Over the past few years, Kazakhstani non-governmental organizations (NGOs) that concentrate on environmental issues have wielded growing influence over government policy. That influence was on display at a conference held in Almaty in early June that focused on developing new "green" legislation. The meeting resulted in the establishment of a working group that will work to fine-tune the legislation so that it can be introduced for parliamentary consideration later this year.
"The main goal behind [setting up] the working group is that the law will be drawn up from the outset by interested NGOs, users of natural resources and the Environmental Protection Ministry," Deputy Environmental Protection Minister Nurlan Iskakov told the Interfax-Kazakhstan news agency.
Kazakhstan's environment was ravaged by the Communist experiment in central planning. Experts estimate that roughly 1.5 million people in Kazakhstan today almost one in every 10 citizens is grappling with the effects of over 400 nuclear bomb tests conducted in Semipalatinsk during the Soviet era. Decades of industrial waste also are posing serious hazards. According to a United Nations Environmental report, 20 billon tons of industrial waste, 7 billion tons of which are toxic, have accumulated on Kazakhstani territory.
On top of the Soviet legacy, disturbing trends have been registered in recent years. The state committee for statistics, for example, said air pollution in many cities has risen dramatically. The recorded air pollution level in Astana, the capital, was 190 percent higher during the first quarter of 2003 than during the same period the previous year. In Karaganda, the level was 90 percent higher, while Shymkent recorded a 24 percent increase.
For roughly the first decade following independence in 1991, environmental issues received scant attention from Kazakhstani authorities. Lately, however, the government has come to realize that environmental issues are capable of galvanizing large numbers of Kazakhstanis into a cohesive pressure group.
Over the last three years, state spending on environmental protection has increased nearly three-fold, but still stands at a relatively modest figure of 400 million tenge (roughly US $2.6 million), according to Kaisha Atakhanova, the founder and the head of Kazakh environmental group EcoCenter.
NGOs have played a key role in helping to harness grass-roots concerns into cohesive pressure on policy-makers. A key moment for Kazakhstan's environmental movement occurred in early 2003, when an NGO coalition mounted a successful campaign to force the government to shelve a revenue-generating scheme to import nuclear waste. [For background see the Eurasia Insight archive].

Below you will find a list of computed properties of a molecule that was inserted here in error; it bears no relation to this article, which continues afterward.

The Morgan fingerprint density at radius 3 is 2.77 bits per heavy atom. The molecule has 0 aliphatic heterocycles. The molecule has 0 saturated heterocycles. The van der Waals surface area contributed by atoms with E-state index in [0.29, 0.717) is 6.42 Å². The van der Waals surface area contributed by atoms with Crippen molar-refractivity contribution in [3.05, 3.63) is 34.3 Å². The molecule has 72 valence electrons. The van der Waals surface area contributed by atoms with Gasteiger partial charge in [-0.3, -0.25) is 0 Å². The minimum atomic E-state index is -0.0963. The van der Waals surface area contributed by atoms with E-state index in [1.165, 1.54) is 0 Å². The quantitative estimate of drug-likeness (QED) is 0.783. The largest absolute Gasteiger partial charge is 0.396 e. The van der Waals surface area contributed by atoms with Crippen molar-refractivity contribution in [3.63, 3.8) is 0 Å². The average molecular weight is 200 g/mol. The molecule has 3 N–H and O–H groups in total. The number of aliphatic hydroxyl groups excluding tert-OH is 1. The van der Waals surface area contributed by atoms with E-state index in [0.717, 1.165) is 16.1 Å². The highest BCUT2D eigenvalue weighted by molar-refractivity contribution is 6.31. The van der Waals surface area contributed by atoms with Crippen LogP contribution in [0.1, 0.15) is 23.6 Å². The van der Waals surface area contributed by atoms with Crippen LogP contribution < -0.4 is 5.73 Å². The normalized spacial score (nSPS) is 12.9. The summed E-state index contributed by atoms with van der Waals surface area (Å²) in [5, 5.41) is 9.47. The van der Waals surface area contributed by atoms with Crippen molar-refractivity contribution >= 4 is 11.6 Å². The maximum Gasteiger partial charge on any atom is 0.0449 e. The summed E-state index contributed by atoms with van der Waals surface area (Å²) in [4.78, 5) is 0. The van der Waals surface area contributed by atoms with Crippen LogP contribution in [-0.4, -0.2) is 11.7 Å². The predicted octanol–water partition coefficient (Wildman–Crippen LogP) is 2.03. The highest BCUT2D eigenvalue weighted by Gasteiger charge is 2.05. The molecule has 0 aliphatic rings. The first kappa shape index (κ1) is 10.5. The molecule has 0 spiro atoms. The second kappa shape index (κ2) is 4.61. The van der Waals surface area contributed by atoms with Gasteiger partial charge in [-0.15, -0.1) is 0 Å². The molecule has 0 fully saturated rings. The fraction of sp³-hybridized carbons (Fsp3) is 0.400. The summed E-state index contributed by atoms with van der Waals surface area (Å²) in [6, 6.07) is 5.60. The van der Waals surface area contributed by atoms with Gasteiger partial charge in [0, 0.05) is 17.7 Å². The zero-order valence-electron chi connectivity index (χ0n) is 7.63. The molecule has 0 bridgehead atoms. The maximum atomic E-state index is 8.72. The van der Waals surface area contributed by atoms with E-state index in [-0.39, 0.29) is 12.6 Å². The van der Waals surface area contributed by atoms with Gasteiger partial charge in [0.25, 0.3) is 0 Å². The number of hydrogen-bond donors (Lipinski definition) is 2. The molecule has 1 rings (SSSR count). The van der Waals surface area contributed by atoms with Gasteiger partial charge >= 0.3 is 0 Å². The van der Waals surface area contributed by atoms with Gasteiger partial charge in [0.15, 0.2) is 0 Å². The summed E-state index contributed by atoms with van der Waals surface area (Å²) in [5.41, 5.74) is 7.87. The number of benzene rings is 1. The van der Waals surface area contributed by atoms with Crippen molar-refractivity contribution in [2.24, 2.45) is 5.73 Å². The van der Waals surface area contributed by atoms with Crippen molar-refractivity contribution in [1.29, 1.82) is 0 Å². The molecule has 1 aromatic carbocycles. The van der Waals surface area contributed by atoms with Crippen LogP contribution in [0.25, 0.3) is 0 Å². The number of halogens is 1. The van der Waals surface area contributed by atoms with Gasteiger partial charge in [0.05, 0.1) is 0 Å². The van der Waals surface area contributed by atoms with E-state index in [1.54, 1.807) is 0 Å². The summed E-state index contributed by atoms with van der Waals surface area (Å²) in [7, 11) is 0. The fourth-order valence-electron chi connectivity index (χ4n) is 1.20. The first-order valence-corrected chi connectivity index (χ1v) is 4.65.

"After the campaign against the importation of nuclear waste, we understood that we had been counted, we had been heard; that we possess power and ability to activate people," Atakhanova said.
A letter-writing campaign, in which citizens barraged legislators with complaints, was a critical component of the NGO coalition's strategy to blunt the importation scheme. Setting aside importation plans provided "a chance for our government to put an end to its highly damaged reputation," Atakhanova said.
Building the NGO movement's influence was a painstaking process, according to Atakhanova. Just two summers ago, "major media outlets did not pay much attention to the nuclear waste issue," she added. Today, as the June conference on legislation attests, NGO influence has reached the point that officials seek the input of activists when formulating environmental legislation.
Nazarbayev recently indicated that environmental protection would be among the government's top policy priorities in the coming years. In recognition of the activists' role in putting environment concerns at the forefront the government's agenda, the United States is poised to increase assistance to the NGO sector, US officials have indicated.
"Our new priority at the moment is to draw up a policy for a rational distribution of the new budget. There is a lot of work to be done on the transparency and effectiveness of environmental programs," Atakhanova said. She added that NGOs are advocating the use of revenue from oil and gas exports to address pressing environmental issues, including the safe storage of existing nuclear waste in Kazakhstan.
NGO activists expect the environmental lobby's influence to grow with the approach of parliamentary elections, scheduled for 2004. "We'll use this time to raise public awareness throughout the country and promote public control over the environmental issue," Atakhanova said.
At the same time, environmentalists are taking nothing for granted. They say government support for environmental issues is capable of evaporating as quickly as it materialized. In addition, they do not exclude the possibility that Kazatomprom, the state nuclear agency, may try to revive the nuclear waste importation plan. They note that Mukhtar Jakishev, the Kazatomprom chief, remains a proponent of the idea.
"We have information that Jakishev has personally lobbied government officials in order to convince them about the merits of the proposed [importation] plan," Atakhanova said. "Jakishev has extensive contacts within government and we fear that, using these contacts, he could influence the government's decision on the matter."
Elina Karakulova is a research associate at EurasiaNet.